​Minnesota Educators Look to Voters to Fund Tech in Classrooms

Jun 24, 2014

PERMISSION SLIP: Not all parents, or voters, think technology should be the first priority in local schools. Pioneer Press reports that in the Twin Cities area, due to limited state funding, districts are looking to technology tax levies for support--with mixed success. Many parents are skeptical of focusing on new technologies, and would rather spend taxpayer money on more conventional ways to improve schools, like professional development.

“We can’t buy tissues for teachers’ classrooms, but we are buying iPads? Teachers are the trained professionals. That’s the tool we need to be putting more money into,” explained Camille Feng, a local parent in St. Paul.

As a temporary solution, local districts are turning towards a bring-your-own-device model, rather than providing each student with tech tools in the classroom. But educators hope they’ll be able to raise the necessary funding soon, whether from state legislature or local tax levies. As Jay Haugen, Farmington superintendent and board member of the Minnesota Association of School Administrators, said, “People are doing whatever it takes because it has gotten to the point where you’re left behind if you haven’t addressed this.”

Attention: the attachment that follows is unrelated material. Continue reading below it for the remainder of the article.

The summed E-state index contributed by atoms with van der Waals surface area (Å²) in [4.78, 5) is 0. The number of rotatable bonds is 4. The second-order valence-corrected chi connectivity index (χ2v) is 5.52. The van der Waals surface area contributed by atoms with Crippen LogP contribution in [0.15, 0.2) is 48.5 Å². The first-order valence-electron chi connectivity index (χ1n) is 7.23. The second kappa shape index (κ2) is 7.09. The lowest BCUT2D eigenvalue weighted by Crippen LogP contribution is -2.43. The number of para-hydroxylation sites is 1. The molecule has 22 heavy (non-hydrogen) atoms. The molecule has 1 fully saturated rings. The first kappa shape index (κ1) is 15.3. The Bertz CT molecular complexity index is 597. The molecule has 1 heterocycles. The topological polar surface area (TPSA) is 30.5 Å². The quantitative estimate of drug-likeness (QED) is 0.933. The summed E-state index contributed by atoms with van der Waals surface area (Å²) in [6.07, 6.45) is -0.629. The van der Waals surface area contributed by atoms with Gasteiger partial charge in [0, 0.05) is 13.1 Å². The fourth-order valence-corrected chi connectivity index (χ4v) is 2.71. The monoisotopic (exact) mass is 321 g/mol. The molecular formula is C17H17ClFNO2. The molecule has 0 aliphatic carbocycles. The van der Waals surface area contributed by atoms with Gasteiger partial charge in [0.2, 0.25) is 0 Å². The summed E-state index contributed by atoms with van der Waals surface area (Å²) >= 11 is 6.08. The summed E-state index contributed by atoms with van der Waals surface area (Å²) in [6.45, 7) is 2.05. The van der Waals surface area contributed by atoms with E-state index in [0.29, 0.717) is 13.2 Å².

​Minnesota Educators Look to Voters to Fund Tech in Classrooms

Jun 24, 2014

PERMISSION SLIP: Not all parents, or voters, think technology should be the first priority in local schools. Pioneer Press reports that in the Twin Cities area, due to limited state funding, districts are looking to technology tax levies for support--with mixed success. Many parents are skeptical of focusing on new technologies, and would rather spend taxpayer money on more conventional ways to improve schools, like professional development.

“We can’t buy tissues for teachers’ classrooms, but we are buying iPads? Teachers are the trained professionals. That’s the tool we need to be putting more money into,” explained Camille Feng, a local parent in St. Paul.

As a temporary solution, local districts are turning towards a bring-your-own-device model, rather than providing each student with tech tools in the classroom. But educators hope they’ll be able to raise the necessary funding soon, whether from state legislature or local tax levies. As Jay Haugen, Farmington superintendent and board member of the Minnesota Association of School Administrators, said, “People are doing whatever it takes because it has gotten to the point where you’re left behind if you haven’t addressed this.”

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